Priyanka Bharti, an MA 1st year student, who lives in Bihar, was one of several hundred students approaching the Parliament. After students crossed the first barricade, placed near the campus, Priyanka tried to breach the second one at Baba Ganga Nath Marg.
“When I climbed the barricade, the women constables on the other side pulled me down and nicked me with pins,” Bharti said. A mark, purportedly caused by the pin, is still visible on her hand.
Bharti said many of those who grabbed her down were not wearing badges or uniforms.
As other students were trying to climb and breach the barricade, two women constables held Bharti by arms. “Then, a male constable put his hand on my breasts,” Bharti said.
At first, Bharti said, I thought he did it unintentionally, “but when I looked at him, he was smiling at me.”
“He did it intentionally.”
“I cannot forget the face of that policeman. It runs in my mind every time.
Bharti said she kept shouting but the female constables did not let her go. Like many others, she was beaten with sticks – she says she has bruises on her back and shoulders.
She is not the only female student who alleged groping by the policemen.
Another student, who did not want to be named, said she was sexually abused.
“A group of women constables grabbed me and out of nowhere, a male constable came and slipped his hand under my Kurta and placed it on my breasts,” she said.
“I shouted at him. Even the women constables there were not bothered about what he had done.”
The students of JNU have been protesting against the proposed hostel fee hike, mentioned in the new hostel manual of the varsity. At least 43 per cent of students, according to the University’s 2017-18 annual report, come from low-income families and they have been demanding a complete roll-back calling the fee hike “massive” and “against the spirit” of the institution.
Several students, who Outlook spoke to, said they will have to quit their studies if the new hostel manual was implemented, for they won't be able to afford such a “hefty” amount. For almost a month, the university has been under a “lockdown”.
Apeksha Priyadarshini, a research scholar and a member of the Students Union, said they were trapped inside the campus after the police placed barricades just the night before the march to the Parliament.
On the morning of November 18, the students crossed the first barricade right outside the campus gates and then managed to break the second one, too.
Priyadarshini said at the third barricade, on Baba Ganga Nath Marg, there were several policemen in civvies or without badges. “There was a huge presence of police.”
As the students tried to breach the barricade, she said, five women constables, who were in plain clothes, grabbed her and started pulling on her clothes.
“The moment my clothes started to tear off, I warned them they were committing sexual harassment,” she said.
Though her warning stopped them from tearing her clothes, Priyadarshini said they grabbed her and tossed her on the other side of the barricade. She was later detained, taken to Delhi Cantt Police Station, and released only around 6 PM.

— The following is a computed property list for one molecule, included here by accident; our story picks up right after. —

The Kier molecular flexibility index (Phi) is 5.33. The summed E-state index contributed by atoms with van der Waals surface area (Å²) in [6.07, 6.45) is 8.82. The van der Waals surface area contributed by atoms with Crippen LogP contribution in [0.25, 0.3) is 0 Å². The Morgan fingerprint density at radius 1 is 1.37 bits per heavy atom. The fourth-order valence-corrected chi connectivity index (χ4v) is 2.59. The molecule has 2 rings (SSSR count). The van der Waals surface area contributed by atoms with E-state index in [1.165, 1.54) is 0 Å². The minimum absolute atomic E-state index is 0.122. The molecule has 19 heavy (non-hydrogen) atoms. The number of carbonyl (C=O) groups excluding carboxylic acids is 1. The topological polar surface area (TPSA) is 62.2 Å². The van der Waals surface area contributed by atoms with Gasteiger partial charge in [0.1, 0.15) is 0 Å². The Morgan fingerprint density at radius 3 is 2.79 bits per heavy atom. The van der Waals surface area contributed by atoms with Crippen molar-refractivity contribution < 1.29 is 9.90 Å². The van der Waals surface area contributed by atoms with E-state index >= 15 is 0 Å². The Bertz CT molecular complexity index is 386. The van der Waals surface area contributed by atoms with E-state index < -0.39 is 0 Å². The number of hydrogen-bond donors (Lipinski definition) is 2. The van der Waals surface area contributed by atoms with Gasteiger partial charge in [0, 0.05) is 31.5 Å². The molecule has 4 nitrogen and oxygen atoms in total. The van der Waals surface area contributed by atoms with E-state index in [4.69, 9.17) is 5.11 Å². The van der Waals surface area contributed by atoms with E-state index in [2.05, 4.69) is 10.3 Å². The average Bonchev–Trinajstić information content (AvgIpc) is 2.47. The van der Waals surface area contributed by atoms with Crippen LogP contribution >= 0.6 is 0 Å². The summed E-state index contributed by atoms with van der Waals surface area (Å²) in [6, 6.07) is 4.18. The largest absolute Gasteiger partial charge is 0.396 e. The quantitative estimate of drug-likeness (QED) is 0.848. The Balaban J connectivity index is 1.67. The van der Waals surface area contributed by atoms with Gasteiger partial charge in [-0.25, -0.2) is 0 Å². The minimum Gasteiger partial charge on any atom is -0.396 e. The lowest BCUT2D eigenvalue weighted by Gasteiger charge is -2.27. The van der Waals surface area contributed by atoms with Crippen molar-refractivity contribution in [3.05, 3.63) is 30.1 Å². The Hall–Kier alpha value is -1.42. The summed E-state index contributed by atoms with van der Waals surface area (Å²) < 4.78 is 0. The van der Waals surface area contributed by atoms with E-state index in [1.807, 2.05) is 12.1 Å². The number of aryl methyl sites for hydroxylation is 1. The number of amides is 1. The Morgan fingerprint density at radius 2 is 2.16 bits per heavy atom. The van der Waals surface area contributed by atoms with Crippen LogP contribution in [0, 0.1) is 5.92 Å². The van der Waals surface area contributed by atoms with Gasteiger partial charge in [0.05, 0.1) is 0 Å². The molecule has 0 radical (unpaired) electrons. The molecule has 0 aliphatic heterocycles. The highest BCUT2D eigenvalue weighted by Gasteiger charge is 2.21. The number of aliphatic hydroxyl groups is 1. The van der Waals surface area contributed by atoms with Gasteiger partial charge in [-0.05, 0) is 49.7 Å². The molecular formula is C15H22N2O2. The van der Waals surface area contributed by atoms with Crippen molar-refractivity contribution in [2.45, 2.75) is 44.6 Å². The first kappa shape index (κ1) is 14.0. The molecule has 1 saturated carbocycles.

After her release, Priyadarshini headed to Jor Bagh, where the student march had halted for a briefing.
“Suddenly, a huge contingent of police came, like a wave and switched off all the street-lights and lathi-charged the students to disperse them,” she said.
But, Priyadarshini said, that is not where it stopped.
“The policemen were placing their hands on our chests and pushing us away,” she said.
Priyadarshini said several other female students, who were present at the spot, were subjected to the same treatment.
Ritu Raj, Station House Officer Vasant Kunj (North) Police Station, which has the campus under its jurisdiction, said there were such incidents as mentioned by the students. “These are all allegations. These are false allegations,” he told Outlook.
Krishnaa, who is pursuing her Masters Degree in JNU, contested police’s claim. She said she saw one of her female friends being tossed to the ground by policemen, leaving her wounded.
When the police were chasing the students away, some female students hid inside the public toilets near the INA Metro Station, Krishnaa said.
“But the police barged inside, dragged us out by hair, and thrashed us.”
Krishnaa said the students were “hunted like animals”.
“We are bruised all over. We cannot even show the spots where we have injury marks,” she said.
Another student, Sucheta, who is also a member of JNUSU, corroborated what Priyadarshini and Krishnaa said.
“Male constables placed their hands on our chests and pushed us away,” Sucheta said.
Besides sexual harassment, several students, who Outlook spoke to, said the police carried blades and gashed several students.
Sucheta said women constables were using their badges to nick female students on their chests.
Sucheta has a cut on her foot, which she said, was caused due to a blade used by police.
“I am not the only one who has such cuts. There many others who were wounded by blades.”
Even as the protests near a month in JNU, the students have vowed to continue with their “fight against injustice”.
No matter how much we are beaten, Bharti said, we will not stop. “I do not want to return to the hell I came from.” Bharti refers to poverty as hell.
For in-depth, objective and more importantly balanced journalism, Click here to subscribe to Outlook Magazine